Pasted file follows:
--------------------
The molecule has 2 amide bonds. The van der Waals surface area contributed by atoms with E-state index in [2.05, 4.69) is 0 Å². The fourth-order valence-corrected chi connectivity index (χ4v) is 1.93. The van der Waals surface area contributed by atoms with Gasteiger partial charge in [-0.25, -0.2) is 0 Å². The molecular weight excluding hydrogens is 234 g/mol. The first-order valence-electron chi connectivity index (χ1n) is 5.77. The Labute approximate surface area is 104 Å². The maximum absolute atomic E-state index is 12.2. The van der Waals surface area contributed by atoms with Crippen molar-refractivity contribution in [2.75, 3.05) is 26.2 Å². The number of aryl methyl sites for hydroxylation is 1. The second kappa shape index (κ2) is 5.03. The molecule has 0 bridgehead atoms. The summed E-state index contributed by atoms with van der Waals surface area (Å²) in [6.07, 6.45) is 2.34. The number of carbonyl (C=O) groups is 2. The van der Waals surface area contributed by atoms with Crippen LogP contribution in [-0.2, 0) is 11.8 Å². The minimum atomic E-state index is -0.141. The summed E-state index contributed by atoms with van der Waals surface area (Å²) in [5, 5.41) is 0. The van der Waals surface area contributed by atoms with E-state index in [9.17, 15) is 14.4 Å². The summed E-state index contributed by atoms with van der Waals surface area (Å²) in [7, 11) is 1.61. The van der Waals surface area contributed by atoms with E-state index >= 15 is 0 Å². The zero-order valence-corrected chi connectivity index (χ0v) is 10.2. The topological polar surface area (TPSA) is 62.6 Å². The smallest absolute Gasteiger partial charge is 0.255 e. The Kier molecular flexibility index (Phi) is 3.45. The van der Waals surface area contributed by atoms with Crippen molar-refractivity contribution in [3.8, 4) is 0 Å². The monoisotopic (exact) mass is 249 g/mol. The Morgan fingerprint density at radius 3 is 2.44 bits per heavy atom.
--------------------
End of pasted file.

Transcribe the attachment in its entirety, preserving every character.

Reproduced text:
The molecule has 2 amide bonds. The van der Waals surface area contributed by atoms with E-state index in [2.05, 4.69) is 0 Å². The fourth-order valence-corrected chi connectivity index (χ4v) is 1.93. The van der Waals surface area contributed by atoms with Gasteiger partial charge in [-0.25, -0.2) is 0 Å². The molecular weight excluding hydrogens is 234 g/mol. The first-order valence-electron chi connectivity index (χ1n) is 5.77. The Labute approximate surface area is 104 Å². The maximum absolute atomic E-state index is 12.2. The van der Waals surface area contributed by atoms with Crippen molar-refractivity contribution in [2.75, 3.05) is 26.2 Å². The number of aryl methyl sites for hydroxylation is 1. The second kappa shape index (κ2) is 5.03. The molecule has 0 bridgehead atoms. The summed E-state index contributed by atoms with van der Waals surface area (Å²) in [6.07, 6.45) is 2.34. The number of carbonyl (C=O) groups is 2. The van der Waals surface area contributed by atoms with Crippen LogP contribution in [-0.2, 0) is 11.8 Å². The minimum atomic E-state index is -0.141. The summed E-state index contributed by atoms with van der Waals surface area (Å²) in [5, 5.41) is 0. The van der Waals surface area contributed by atoms with E-state index in [9.17, 15) is 14.4 Å². The summed E-state index contributed by atoms with van der Waals surface area (Å²) in [7, 11) is 1.61. The van der Waals surface area contributed by atoms with E-state index >= 15 is 0 Å². The zero-order valence-corrected chi connectivity index (χ0v) is 10.2. The topological polar surface area (TPSA) is 62.6 Å². The smallest absolute Gasteiger partial charge is 0.255 e. The Kier molecular flexibility index (Phi) is 3.45. The van der Waals surface area contributed by atoms with Crippen molar-refractivity contribution in [3.8, 4) is 0 Å². The monoisotopic (exact) mass is 249 g/mol. The Morgan fingerprint density at radius 3 is 2.44 bits per heavy atom.